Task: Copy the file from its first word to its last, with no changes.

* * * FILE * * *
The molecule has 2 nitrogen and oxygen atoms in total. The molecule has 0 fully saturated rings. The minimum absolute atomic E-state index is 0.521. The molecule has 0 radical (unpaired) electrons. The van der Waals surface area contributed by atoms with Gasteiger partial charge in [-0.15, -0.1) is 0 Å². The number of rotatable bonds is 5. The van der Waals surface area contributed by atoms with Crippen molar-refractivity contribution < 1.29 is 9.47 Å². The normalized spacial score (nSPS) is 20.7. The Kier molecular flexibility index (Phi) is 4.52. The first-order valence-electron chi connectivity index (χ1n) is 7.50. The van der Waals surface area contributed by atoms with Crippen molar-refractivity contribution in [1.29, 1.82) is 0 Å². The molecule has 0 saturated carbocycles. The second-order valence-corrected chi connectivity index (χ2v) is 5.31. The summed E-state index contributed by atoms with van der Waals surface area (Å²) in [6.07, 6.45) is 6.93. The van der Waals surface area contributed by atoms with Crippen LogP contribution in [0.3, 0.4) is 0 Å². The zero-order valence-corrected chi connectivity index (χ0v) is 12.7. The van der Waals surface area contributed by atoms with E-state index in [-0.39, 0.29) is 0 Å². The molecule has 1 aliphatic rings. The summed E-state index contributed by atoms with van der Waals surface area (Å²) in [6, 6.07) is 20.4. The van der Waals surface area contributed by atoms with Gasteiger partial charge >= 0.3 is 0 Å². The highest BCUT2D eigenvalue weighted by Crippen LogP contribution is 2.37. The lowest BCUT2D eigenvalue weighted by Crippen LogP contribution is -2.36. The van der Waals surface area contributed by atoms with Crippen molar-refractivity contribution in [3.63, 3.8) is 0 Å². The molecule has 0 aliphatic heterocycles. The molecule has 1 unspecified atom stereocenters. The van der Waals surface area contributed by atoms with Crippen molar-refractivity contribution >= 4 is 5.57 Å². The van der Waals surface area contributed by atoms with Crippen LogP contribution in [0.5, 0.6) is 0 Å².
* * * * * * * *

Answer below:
The molecule has 2 nitrogen and oxygen atoms in total. The molecule has 0 fully saturated rings. The minimum absolute atomic E-state index is 0.521. The molecule has 0 radical (unpaired) electrons. The van der Waals surface area contributed by atoms with Gasteiger partial charge in [-0.15, -0.1) is 0 Å². The number of rotatable bonds is 5. The van der Waals surface area contributed by atoms with Crippen molar-refractivity contribution < 1.29 is 9.47 Å². The normalized spacial score (nSPS) is 20.7. The Kier molecular flexibility index (Phi) is 4.52. The first-order valence-electron chi connectivity index (χ1n) is 7.50. The van der Waals surface area contributed by atoms with Crippen molar-refractivity contribution in [1.29, 1.82) is 0 Å². The molecule has 0 saturated carbocycles. The second-order valence-corrected chi connectivity index (χ2v) is 5.31. The summed E-state index contributed by atoms with van der Waals surface area (Å²) in [6.07, 6.45) is 6.93. The van der Waals surface area contributed by atoms with Crippen LogP contribution in [0.3, 0.4) is 0 Å². The zero-order valence-corrected chi connectivity index (χ0v) is 12.7. The van der Waals surface area contributed by atoms with E-state index in [-0.39, 0.29) is 0 Å². The molecule has 1 aliphatic rings. The summed E-state index contributed by atoms with van der Waals surface area (Å²) in [6, 6.07) is 20.4. The van der Waals surface area contributed by atoms with Gasteiger partial charge >= 0.3 is 0 Å². The highest BCUT2D eigenvalue weighted by Crippen LogP contribution is 2.37. The lowest BCUT2D eigenvalue weighted by Crippen LogP contribution is -2.36. The van der Waals surface area contributed by atoms with Crippen molar-refractivity contribution in [3.63, 3.8) is 0 Å². The molecule has 0 aliphatic heterocycles. The molecule has 1 unspecified atom stereocenters. The van der Waals surface area contributed by atoms with Crippen molar-refractivity contribution >= 4 is 5.57 Å². The van der Waals surface area contributed by atoms with Crippen LogP contribution in [0.5, 0.6) is 0 Å².